Community in the Classroom: 6 Ways to Help Learners Connect at Conferences
By Catherine Dorrough
Every time I step into a store and see the back-to-school supplies displayed front and center, I’m hit with a wave of nostalgia. I can practically smell the fresh No. 2 pencils sitting in their neat little arrays between the neon Post-Its and the fat pink erasers.
When I was growing up, every new school year offered a fresh beginning – a chance to debut a new hairstyle, to choose the definitive lunchbox, to finally commit to filling in my day planner. A chance, in other words, to figure out how I fit back into my school community after two months of pool time and popsicles.
Even as an adult, I still crave that first-day-of-school feeling. There’s a certain magic in being part of a community of students who are all embarking on the same path.
Event designers are experts at delivering relevant and timely educational content, filling people’s need to learn long after they’ve thrown their graduation caps into the air. Every day, eventgoers fill ballrooms and classrooms around the world to gain new knowledge in their field of expertise.
But the real magic happens when event organizers help participants connect not just with the material but also with each other, transforming them into a true community of learners. It doesn’t happen automatically. Creating that kind of transformative experience is one part science and one part art, with a dash of luck thrown into the mix. Here are some of my favorite ways to create an atmosphere that facilitates deeper connection:
1. Choose the optimal room setup. If space allows, seat people in small groups instead of lining them up in theater-style rows. It’s easy to ignore your neighbors when you’re all sitting in a single mass, facing forward. Conversely, it’s easy to connect when you’re seated at tables or – even better – grouped into comfortable living room-style soft seating.
2. Get people talking. Some people feel instantly at ease in a group of strangers; many do not. Ease people into introductions by giving them ample opportunities to break the ice. There are myriad ways to achieve this without detracting from the event’s educational objectives. For example, you could hire a live scribe to illustrate education sessions in real time, creating a natural conversation starter for people to gather around during breaks. Or you could incorporate small group activities or mini brainstorming sessions into the sessions to help participants collaboratively put concepts into practice.
3. Stock the classroom: That nostalgic excitement of school supplies? You can harness it during an education session to rev up participants’ brains and help them get comfortable in their surroundings. Forget the formal logo’d pad and pen at everyone’s seat. Instead, put some fun supplies in the center of the table. Colored pens and pencils, different types of pads, sticky notes in different shapes and sizes – let people choose what they want to use and get creative with their note-taking.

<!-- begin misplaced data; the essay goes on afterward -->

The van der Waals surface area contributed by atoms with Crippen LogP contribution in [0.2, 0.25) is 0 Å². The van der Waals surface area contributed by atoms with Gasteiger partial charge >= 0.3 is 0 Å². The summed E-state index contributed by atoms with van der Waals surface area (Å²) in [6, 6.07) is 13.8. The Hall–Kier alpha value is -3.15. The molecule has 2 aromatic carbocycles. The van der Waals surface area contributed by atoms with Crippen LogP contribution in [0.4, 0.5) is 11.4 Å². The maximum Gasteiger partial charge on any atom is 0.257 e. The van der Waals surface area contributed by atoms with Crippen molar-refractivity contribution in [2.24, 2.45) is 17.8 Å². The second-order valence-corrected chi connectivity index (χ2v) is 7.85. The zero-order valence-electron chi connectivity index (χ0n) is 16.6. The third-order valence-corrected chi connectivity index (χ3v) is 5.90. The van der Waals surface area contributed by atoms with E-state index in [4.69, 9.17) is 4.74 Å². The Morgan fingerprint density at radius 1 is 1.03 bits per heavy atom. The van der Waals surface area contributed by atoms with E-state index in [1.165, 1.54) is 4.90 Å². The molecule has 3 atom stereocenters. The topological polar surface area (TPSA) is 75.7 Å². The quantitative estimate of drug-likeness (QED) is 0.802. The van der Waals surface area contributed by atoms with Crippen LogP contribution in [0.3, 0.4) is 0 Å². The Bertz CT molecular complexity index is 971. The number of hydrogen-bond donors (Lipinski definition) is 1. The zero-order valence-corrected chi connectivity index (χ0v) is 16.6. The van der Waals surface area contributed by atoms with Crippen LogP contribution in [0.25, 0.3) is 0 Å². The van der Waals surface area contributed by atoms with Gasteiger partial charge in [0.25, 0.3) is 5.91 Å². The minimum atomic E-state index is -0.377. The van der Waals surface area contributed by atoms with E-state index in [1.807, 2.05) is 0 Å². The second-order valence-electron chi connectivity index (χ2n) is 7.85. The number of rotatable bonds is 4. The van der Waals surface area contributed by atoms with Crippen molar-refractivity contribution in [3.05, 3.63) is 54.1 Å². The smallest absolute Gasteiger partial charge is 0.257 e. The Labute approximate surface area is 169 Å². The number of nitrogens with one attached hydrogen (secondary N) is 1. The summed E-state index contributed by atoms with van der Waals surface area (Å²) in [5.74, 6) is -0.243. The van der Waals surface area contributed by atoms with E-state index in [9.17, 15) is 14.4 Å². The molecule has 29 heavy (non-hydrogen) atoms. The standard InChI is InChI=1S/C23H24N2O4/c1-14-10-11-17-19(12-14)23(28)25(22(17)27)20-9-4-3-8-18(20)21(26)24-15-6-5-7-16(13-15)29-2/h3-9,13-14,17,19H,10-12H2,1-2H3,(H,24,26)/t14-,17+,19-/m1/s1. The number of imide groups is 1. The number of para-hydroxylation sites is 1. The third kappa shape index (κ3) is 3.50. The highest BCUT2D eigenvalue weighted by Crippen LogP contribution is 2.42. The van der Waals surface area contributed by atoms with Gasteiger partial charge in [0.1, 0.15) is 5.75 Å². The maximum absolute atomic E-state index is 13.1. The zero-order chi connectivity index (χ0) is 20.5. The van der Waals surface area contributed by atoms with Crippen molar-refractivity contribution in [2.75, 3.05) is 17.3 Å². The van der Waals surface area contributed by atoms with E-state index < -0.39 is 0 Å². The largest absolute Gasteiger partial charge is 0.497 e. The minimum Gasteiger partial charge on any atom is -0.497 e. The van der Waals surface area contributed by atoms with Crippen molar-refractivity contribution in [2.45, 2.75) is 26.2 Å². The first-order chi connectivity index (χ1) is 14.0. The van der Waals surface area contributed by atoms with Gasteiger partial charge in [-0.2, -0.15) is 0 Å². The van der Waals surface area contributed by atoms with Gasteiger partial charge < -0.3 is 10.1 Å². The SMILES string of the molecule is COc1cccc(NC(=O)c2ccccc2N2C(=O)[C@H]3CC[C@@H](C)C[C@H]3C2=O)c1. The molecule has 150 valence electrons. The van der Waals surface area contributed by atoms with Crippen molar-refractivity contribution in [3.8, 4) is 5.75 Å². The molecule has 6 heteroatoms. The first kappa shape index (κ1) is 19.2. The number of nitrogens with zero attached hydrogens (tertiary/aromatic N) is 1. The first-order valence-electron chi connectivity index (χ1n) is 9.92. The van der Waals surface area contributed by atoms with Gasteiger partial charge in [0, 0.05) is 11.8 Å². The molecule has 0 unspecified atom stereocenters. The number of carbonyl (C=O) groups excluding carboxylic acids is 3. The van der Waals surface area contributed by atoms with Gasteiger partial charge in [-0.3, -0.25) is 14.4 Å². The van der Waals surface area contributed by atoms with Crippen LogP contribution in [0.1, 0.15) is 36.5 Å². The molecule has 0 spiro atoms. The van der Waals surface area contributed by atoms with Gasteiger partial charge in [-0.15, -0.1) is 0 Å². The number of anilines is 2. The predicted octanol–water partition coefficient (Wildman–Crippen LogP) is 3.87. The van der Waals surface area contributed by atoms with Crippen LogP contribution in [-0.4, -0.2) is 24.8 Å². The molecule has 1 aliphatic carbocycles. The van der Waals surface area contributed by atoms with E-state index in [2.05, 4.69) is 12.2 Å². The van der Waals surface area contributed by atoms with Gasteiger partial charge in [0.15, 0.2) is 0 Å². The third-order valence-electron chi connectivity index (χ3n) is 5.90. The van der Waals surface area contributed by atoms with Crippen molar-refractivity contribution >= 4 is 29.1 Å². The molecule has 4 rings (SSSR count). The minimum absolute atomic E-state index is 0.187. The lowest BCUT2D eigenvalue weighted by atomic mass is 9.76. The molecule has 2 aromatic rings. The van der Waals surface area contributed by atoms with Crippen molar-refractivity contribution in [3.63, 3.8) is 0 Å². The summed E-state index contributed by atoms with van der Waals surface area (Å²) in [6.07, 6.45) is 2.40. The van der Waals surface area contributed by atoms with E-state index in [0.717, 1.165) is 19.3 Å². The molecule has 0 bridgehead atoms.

4. Leverage Q&A: Have you ever been in a conference session and known instantly whether you would click with someone based on the way they ask a question? Both the style and delivery of a question can reveal details about a person’s worldview and personality – natural entrees into follow-up conversation. Facilitate this discovery by giving people opportunities to step up to the mic. And don’t forget that presenters can also be the ones asking the questions. Posing questions to an audience can help break down the wall of silence that often pervades a room full of strangers.
5. Host a meet and greet: If time allows, ask popular presenters to stick around after their sessions to chat with guests. The folks who really connected with the material will instantly be able to spot one other, and they’ll have an opportunity to get to know each other better while waiting for their turn to meet the speaker.
6. Class dismissed: Sometimes, less is more. When you incorporate unstructured time into an event, people can choose whom they want to talk with and what they want to talk about. It can be tempting to hyper-organize every moment of the event to give people maximum value for their time and money, but it’s incredibly unsatisfying to leave an event without having had an opportunity to actually meet people. Whether you add a luncheon, a cocktail hour, or even a simple networking break into the event, place a few conversation-starting activations into the space and then take a step back.
Don’t worry; there won’t be a pop quiz on this later. But one last thing before you depart – our team is hard at work planning a one-day conference in Washington, DC, the 2024 Fuse Spring Intensive, which will put these concepts (and more) into practice. Come learn creative ways to infuse community thinking into event design, while building your own community along the way. Registration opens in September. Sign up for event alerts here.
Hope to see you in class!